Industry Trends

Autonomous vehicle sensing
Author: Anne Corning |

Sensing systems like LiDar, cameras, ultrasound, and radar are enabling the technology of self-driving (autonomous) vehicles. In this post, we take a look at LiDar (that uses laser pulses). Radiant's NIR camera lens can measure LiDar and other near-infrared emissions. 

Author: Jackie Jeffers |

OLEDs are the pivotal technology that are (literally) changing the shape of displays. Since each OLED is individually lit, there is no backlight required, enabling a thin display that can even be rolled or folded, like a piece of paper. This flexibility has diversified the application of displays, making OLED the next target tech for major manufacturers.

Author: Anne Corning |

Virtual reality systems can provide remarkably realistic images and experiences—like putting you right on the slopes of the Olympic games in South Korea. But VR, augmented reality (AR), and mixed reality (MR) devices rely on the quality of near-eye displays (NEDs) to deliver a seamless immersive experience. With images in close proximity to the human eye, even minor display defects are magnified, making display quality testing a critical step for product quality control. Learn about Radiant's new AR/VR lens for display testing that simulates the perception and perspective of the human eye.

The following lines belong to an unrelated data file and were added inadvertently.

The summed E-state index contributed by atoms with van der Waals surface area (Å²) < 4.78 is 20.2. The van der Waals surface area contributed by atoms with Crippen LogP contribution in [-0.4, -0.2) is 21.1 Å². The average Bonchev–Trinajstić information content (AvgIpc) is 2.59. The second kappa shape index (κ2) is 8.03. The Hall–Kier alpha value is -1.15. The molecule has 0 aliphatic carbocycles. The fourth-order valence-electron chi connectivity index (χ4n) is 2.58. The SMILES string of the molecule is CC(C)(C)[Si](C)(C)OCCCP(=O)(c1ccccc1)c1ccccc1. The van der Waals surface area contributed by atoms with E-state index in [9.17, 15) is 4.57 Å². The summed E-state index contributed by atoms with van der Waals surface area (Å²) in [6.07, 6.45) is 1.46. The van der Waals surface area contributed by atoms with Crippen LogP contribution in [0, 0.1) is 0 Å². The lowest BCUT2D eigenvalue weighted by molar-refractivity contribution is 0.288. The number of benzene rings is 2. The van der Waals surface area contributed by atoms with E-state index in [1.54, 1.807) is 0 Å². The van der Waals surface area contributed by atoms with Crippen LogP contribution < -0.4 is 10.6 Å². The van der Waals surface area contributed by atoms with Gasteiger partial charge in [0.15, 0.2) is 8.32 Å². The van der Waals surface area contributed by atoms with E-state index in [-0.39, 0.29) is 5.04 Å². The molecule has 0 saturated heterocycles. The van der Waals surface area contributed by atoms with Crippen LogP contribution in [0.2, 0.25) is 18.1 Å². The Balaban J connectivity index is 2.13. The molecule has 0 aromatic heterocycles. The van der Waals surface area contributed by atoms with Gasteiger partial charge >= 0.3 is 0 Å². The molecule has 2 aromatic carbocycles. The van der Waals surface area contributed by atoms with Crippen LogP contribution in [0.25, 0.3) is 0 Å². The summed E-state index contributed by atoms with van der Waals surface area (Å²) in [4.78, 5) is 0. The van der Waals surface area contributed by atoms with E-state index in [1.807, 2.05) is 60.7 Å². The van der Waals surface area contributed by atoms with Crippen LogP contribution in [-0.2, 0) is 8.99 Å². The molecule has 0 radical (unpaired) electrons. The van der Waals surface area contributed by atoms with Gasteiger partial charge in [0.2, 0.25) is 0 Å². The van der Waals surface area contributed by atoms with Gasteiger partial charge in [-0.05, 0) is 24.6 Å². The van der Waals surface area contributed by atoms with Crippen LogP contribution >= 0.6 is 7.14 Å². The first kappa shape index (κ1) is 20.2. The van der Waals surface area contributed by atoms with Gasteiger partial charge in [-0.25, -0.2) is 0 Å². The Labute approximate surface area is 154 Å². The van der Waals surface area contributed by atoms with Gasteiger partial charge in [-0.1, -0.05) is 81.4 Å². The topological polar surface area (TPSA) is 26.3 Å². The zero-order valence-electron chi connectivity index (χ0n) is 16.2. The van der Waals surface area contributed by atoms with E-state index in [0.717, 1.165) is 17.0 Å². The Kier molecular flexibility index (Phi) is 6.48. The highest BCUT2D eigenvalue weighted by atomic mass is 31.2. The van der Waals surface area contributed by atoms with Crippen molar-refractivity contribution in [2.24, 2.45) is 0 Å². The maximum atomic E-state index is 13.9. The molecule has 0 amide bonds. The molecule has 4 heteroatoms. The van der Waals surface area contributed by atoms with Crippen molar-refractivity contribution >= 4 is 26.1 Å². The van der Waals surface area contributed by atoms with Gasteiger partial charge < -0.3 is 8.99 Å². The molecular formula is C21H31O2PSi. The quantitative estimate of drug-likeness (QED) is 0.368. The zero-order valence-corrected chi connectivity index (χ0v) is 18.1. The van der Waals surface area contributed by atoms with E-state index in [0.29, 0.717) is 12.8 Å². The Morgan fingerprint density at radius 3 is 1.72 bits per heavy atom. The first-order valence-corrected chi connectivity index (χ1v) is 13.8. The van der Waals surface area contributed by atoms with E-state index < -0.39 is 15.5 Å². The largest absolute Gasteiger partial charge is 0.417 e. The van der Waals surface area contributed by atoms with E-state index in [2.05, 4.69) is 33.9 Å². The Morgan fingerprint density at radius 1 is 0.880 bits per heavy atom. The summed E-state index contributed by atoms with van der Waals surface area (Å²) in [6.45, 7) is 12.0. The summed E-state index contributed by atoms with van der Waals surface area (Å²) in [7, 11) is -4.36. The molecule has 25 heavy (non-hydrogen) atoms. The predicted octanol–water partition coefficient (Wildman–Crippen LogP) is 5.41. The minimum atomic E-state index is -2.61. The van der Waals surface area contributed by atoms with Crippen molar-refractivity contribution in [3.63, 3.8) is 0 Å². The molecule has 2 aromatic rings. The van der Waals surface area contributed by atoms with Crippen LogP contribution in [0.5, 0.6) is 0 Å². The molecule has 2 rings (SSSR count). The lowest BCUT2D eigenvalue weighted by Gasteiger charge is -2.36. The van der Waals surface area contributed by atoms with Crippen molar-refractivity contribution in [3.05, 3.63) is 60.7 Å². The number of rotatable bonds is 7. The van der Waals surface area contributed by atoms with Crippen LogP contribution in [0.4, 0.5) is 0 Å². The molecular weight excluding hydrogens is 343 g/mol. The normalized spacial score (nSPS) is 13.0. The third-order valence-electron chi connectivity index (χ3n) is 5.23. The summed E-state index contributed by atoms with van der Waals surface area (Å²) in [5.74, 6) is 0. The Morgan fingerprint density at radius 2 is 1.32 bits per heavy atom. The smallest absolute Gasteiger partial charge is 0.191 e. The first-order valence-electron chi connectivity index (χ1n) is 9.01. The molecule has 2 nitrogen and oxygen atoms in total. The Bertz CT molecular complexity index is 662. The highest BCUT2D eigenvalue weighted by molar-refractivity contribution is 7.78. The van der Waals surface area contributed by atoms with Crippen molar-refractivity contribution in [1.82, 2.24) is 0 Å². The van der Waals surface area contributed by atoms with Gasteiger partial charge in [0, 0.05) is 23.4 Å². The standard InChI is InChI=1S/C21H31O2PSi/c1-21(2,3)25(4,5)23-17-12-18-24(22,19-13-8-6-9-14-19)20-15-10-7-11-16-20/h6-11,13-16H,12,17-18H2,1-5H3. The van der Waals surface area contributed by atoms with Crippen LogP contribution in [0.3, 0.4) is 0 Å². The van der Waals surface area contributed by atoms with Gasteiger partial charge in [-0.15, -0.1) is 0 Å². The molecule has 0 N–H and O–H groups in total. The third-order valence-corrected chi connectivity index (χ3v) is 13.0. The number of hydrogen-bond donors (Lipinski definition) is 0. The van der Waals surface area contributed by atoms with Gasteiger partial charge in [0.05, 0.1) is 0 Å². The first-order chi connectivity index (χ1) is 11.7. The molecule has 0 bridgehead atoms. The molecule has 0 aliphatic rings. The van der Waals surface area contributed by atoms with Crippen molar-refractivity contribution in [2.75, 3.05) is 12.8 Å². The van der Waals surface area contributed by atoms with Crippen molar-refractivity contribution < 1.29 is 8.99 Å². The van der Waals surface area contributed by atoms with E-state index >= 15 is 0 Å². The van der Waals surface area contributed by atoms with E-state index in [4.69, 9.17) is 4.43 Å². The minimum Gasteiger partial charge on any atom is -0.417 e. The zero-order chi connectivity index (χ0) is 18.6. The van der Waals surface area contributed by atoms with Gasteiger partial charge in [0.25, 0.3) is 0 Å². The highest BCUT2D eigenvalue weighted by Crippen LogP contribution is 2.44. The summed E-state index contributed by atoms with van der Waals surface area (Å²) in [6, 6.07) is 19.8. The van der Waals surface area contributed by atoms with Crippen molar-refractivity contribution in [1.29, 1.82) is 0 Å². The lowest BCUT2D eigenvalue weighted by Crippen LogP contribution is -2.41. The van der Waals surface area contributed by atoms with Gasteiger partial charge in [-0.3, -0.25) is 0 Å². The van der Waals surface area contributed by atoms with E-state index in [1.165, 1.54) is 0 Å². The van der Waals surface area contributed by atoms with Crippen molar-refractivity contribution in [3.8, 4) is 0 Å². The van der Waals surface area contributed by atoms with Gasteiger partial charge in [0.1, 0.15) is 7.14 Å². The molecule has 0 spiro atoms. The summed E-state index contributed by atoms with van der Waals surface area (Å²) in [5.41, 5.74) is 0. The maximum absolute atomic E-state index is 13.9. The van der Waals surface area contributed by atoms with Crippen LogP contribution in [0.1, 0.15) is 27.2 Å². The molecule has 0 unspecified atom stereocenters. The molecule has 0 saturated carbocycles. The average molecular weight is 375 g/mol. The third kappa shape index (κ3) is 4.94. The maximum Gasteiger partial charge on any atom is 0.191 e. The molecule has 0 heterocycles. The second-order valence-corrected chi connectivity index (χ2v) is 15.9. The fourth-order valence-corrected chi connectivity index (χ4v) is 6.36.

Judging Display Quality: Humans versus Imaging Colorimeters
Author: Hubert Kostal |

Replacing human inspectors with imaging colorimeters is one way manufacturers can ensure improved, consistent quality in the displays leaving the factory. Imaging colorimeters replicate human visual perception, meaning they “see” light and color the way a human does. In other words, an imaging colorimeter is a digital human eye. It combines the accuracy of human vision with the high repeatability of an automated system. This combination makes an imaging colorimeter superior in inspection applications than its human counterpart. Here’s why...